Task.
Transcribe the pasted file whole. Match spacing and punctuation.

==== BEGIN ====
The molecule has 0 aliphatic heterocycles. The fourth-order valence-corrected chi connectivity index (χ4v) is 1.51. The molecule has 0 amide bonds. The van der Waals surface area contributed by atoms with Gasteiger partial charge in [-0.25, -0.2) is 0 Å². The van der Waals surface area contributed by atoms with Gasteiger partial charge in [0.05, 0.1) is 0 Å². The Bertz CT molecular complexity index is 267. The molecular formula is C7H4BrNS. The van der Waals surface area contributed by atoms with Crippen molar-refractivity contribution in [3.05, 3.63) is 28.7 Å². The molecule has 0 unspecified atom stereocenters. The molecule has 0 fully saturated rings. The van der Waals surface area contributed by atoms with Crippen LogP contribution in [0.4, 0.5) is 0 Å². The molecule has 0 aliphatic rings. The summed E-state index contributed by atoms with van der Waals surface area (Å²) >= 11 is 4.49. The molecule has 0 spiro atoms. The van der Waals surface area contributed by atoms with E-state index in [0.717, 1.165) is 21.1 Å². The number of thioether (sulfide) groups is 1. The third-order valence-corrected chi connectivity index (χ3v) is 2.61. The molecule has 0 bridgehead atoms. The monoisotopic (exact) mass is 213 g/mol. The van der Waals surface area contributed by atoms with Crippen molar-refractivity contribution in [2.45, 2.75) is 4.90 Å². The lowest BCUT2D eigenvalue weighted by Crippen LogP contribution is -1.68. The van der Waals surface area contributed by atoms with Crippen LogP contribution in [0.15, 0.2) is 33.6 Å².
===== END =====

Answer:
The molecule has 0 aliphatic heterocycles. The fourth-order valence-corrected chi connectivity index (χ4v) is 1.51. The molecule has 0 amide bonds. The van der Waals surface area contributed by atoms with Gasteiger partial charge in [-0.25, -0.2) is 0 Å². The van der Waals surface area contributed by atoms with Gasteiger partial charge in [0.05, 0.1) is 0 Å². The Bertz CT molecular complexity index is 267. The molecular formula is C7H4BrNS. The van der Waals surface area contributed by atoms with Crippen molar-refractivity contribution in [3.05, 3.63) is 28.7 Å². The molecule has 0 unspecified atom stereocenters. The molecule has 0 fully saturated rings. The van der Waals surface area contributed by atoms with Crippen LogP contribution in [0.4, 0.5) is 0 Å². The molecule has 0 aliphatic rings. The summed E-state index contributed by atoms with van der Waals surface area (Å²) >= 11 is 4.49. The molecule has 0 spiro atoms. The van der Waals surface area contributed by atoms with E-state index in [0.717, 1.165) is 21.1 Å². The number of thioether (sulfide) groups is 1. The third-order valence-corrected chi connectivity index (χ3v) is 2.61. The molecule has 0 bridgehead atoms. The monoisotopic (exact) mass is 213 g/mol. The van der Waals surface area contributed by atoms with Crippen molar-refractivity contribution in [2.45, 2.75) is 4.90 Å². The lowest BCUT2D eigenvalue weighted by Crippen LogP contribution is -1.68. The van der Waals surface area contributed by atoms with Crippen LogP contribution in [0.15, 0.2) is 33.6 Å².